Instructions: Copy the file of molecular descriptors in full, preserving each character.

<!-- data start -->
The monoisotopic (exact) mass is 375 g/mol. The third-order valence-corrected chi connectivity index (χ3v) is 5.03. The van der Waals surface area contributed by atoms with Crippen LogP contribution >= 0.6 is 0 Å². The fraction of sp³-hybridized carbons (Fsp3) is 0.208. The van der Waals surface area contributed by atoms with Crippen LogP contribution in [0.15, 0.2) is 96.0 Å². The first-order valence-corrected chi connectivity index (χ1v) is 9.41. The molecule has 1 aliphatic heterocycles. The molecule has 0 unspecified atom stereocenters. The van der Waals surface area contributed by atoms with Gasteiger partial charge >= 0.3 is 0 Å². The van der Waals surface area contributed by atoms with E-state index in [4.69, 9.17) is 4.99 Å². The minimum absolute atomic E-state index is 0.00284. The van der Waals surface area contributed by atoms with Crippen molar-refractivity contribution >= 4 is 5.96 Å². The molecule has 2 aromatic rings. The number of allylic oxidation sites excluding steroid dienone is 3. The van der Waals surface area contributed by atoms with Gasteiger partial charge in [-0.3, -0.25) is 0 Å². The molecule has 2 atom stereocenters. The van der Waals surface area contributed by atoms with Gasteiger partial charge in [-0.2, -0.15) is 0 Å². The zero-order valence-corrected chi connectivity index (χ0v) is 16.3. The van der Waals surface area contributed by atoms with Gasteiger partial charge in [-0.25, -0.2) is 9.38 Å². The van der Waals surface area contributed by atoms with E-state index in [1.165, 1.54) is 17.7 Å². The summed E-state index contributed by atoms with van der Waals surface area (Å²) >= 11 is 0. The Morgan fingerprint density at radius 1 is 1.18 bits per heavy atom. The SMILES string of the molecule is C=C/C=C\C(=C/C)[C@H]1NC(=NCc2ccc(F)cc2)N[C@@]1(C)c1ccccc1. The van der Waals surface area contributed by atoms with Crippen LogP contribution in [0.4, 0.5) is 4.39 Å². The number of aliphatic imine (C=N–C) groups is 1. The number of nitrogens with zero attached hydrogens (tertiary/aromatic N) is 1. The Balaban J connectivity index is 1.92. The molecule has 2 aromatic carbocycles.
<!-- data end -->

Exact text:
The monoisotopic (exact) mass is 375 g/mol. The third-order valence-corrected chi connectivity index (χ3v) is 5.03. The van der Waals surface area contributed by atoms with Crippen LogP contribution >= 0.6 is 0 Å². The fraction of sp³-hybridized carbons (Fsp3) is 0.208. The van der Waals surface area contributed by atoms with Crippen LogP contribution in [0.15, 0.2) is 96.0 Å². The first-order valence-corrected chi connectivity index (χ1v) is 9.41. The molecule has 1 aliphatic heterocycles. The molecule has 0 unspecified atom stereocenters. The van der Waals surface area contributed by atoms with Gasteiger partial charge >= 0.3 is 0 Å². The van der Waals surface area contributed by atoms with E-state index in [4.69, 9.17) is 4.99 Å². The minimum absolute atomic E-state index is 0.00284. The van der Waals surface area contributed by atoms with Crippen molar-refractivity contribution >= 4 is 5.96 Å². The molecule has 2 aromatic rings. The number of allylic oxidation sites excluding steroid dienone is 3. The van der Waals surface area contributed by atoms with Gasteiger partial charge in [-0.3, -0.25) is 0 Å². The molecule has 2 atom stereocenters. The van der Waals surface area contributed by atoms with Gasteiger partial charge in [-0.2, -0.15) is 0 Å². The zero-order valence-corrected chi connectivity index (χ0v) is 16.3. The van der Waals surface area contributed by atoms with Gasteiger partial charge in [-0.25, -0.2) is 9.38 Å². The van der Waals surface area contributed by atoms with E-state index in [1.165, 1.54) is 17.7 Å². The summed E-state index contributed by atoms with van der Waals surface area (Å²) >= 11 is 0. The Morgan fingerprint density at radius 1 is 1.18 bits per heavy atom. The SMILES string of the molecule is C=C/C=C\C(=C/C)[C@H]1NC(=NCc2ccc(F)cc2)N[C@@]1(C)c1ccccc1. The van der Waals surface area contributed by atoms with Crippen LogP contribution in [0.4, 0.5) is 4.39 Å². The number of aliphatic imine (C=N–C) groups is 1. The number of nitrogens with zero attached hydrogens (tertiary/aromatic N) is 1. The Balaban J connectivity index is 1.92. The molecule has 2 aromatic carbocycles.